The text here is broken into five parts, emanating, respectively, from volume II (the section from the Solway Firth to Creetown), from volume III (the section from Wigton to Loch Alsh), from volume IV (from Kintale to Dunnet Head), from volume V (from Orkney to Cullen), and from volume VI (from Banff to Eyemouth). The 157 plates in volume two run in parallel to this narrative. The narrative or text is most entertaining and revealing: much on castles and ruins, history and ruins, harbours and ships and tides and fishing, bird life and the manners of the people (this last particular early on when Ayton was writing).

Across the piece we find highlights of Scottish history, like the Glencoe massacre and tales of Bonnie Prince Charlie, and highlights of Scottish coastal landscape – Fingal's Cave and Staffa, the Old Man of Hoy and the coast beside it, Slanes and Dunottar castles with their brooding presence, Culzean and Dunvegan in their glory, crags and promontories with swirling seas, and more bucolic scenes with flocks of sheep. William celebrates geology in a way that Hugh Miller was to later, often quoting scientific sources from his day. Students of aesthetics looking for the sublime and the picturesque in such landscape and seascape will find the references to beauty and atmosphere, wild beauty, ruins (and occasional vandalism) of particular interest, although it is not a major theme in the work (except pervasively in the design and quality of every plate). William draws on more sources as the work progresses, including the work of Scott himself, several times quoting stories from the author of works like The Lord of the Isles (1815) which shaped popular sentiment about things Scottish.

The aquatints themselves are particularly fine, reproduced here in facsimile in full colour with admirable fidelity. William is remembered as a master of this difficult technique by which copper plates were coated with wax, a sketch drawn in reverse on to it, areas to stay blank being stopped out with acid‐resistant materials, and then the rest of the plate covered with resin. Immersed in acid that etched out those areas where it reacted to the metal, and repeated many times, the resulting image consisted of thousands of small cavities. The prints were then produced in one colour or two and then hand coloured after that. No surprise, then, that William took most of the winter preparing them nor that the books, when they appeared, cost a great deal of money for subscribers. Copies today are priceless and virtually unobtainable, a factor worth considering by any librarian or curator determined to have access to at least some of Daniell's work.

The aquatints offer an astonishing range of visual experience, with the delicacy of the technique but less shiny than steel engraving and certainly less crass than chromolithography (both popular later in the century for topographical and landscape scenes). William's technical abilities were matches by his artistic sensibilities and skill: the viewpoints, the composition, and the atmosphere of each image captures not only the original in factual terms but superimposes an artistic interpretation on it both characteristic of his time and distinctively original. They bring out the wide range of castles on the Scottish coast, many grand like Dunrobin, some remote like Mey, and some gothic like Tantallon (on dark cliffs above surging waves). Many are “Scottish scenes” like Leith harbour with people strolling on the quayside or Glenvargle bridge near Portree in Skye with kilted figures conferring on the bridge and the scene extending off mistily into the distance. Many are images of places – Edinburgh's Calton Hill, for instance, or Kirkwall or Inverness – of real importance for local studies. Ruins and mountains and caves and ships all play their part too.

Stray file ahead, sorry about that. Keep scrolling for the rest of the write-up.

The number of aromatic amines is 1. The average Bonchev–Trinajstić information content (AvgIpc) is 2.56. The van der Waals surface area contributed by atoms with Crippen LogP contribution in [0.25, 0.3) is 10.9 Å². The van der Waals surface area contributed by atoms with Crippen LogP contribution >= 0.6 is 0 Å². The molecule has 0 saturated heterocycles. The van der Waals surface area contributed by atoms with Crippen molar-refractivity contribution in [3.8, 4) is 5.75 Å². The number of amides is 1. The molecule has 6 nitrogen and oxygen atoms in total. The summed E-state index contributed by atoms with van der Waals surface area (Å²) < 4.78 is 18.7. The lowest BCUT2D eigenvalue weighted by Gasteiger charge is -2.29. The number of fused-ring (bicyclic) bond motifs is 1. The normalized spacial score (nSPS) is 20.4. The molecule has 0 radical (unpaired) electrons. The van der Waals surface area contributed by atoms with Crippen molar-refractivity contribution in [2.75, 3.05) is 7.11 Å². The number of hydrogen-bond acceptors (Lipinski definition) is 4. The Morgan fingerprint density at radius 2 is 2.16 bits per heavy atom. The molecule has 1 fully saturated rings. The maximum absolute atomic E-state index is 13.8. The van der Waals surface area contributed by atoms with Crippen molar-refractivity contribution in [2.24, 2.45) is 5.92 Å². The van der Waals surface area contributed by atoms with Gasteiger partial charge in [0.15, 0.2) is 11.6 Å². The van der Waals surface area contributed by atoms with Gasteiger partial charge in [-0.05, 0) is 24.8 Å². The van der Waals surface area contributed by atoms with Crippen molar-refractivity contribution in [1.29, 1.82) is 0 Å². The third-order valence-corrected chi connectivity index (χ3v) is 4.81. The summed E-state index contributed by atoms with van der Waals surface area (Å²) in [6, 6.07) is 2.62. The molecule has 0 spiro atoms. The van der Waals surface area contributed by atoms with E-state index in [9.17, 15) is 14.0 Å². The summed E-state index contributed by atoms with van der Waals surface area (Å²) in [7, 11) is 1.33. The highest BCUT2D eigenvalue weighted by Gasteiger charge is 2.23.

All these features help to explain why Daniell's original material is irretrievably dispersed or secure in special collections. Birlinn's new edition comes, then, in a timely way to show a new generation of readers, researchers and collectors just how good Daniell's work was, how it stood out from his time but was also very much part of it, and how what it is and what is says offer hitherto‐hidden evidence for many different kinds of historical and artistic research. As William himself self‐deprecatingly said (p. 272) – he did his best but “English feelings cannot divest themselves of … prejudice, if it be one. In truth, what is an Englishman without his prepossessions and his prejudices? a mere cosmopolite, unsusceptible of patriotism either towards his mother country, or any other which may choose for a time to adopt”. The Scottish part of William's voyage around Great Britain certainly confirms that he was able to capture something unique as an artist and a traveller that, for all his pragmatism in commerce (after all he wrote and drew to earn a living), remains a permanent monument to his name.

Further reading

Addey, D. (1997), A Voyage Round Great Britain: Volume Two: Land's End to the Clyde in the Footsteps of William Daniell RA. (1769‐1837), Spellmount, Staplehurst.

Bray, E. (1996), The Discovery of the Hebrides: Voyagers to the Western Isles, 1745‐1883, Birlinn, Edinburgh.

Glendening, J. (1997), The High Road: Romantic Tourism, Scotland, and Literature, 1720‐1820, Palgrave Macmillan, Basingstoke.

Grenier, K.H. (2005), Tourism and Identity in Scotland, 1770‐1914, Ashgate, Aldershot and Burlington VT.

Watson, N.J. (2006), The Literary Tourist: Readers and Places in Romantic & Victorian Britain, Palgrave Macmillan, Basingstoke and New York, NY.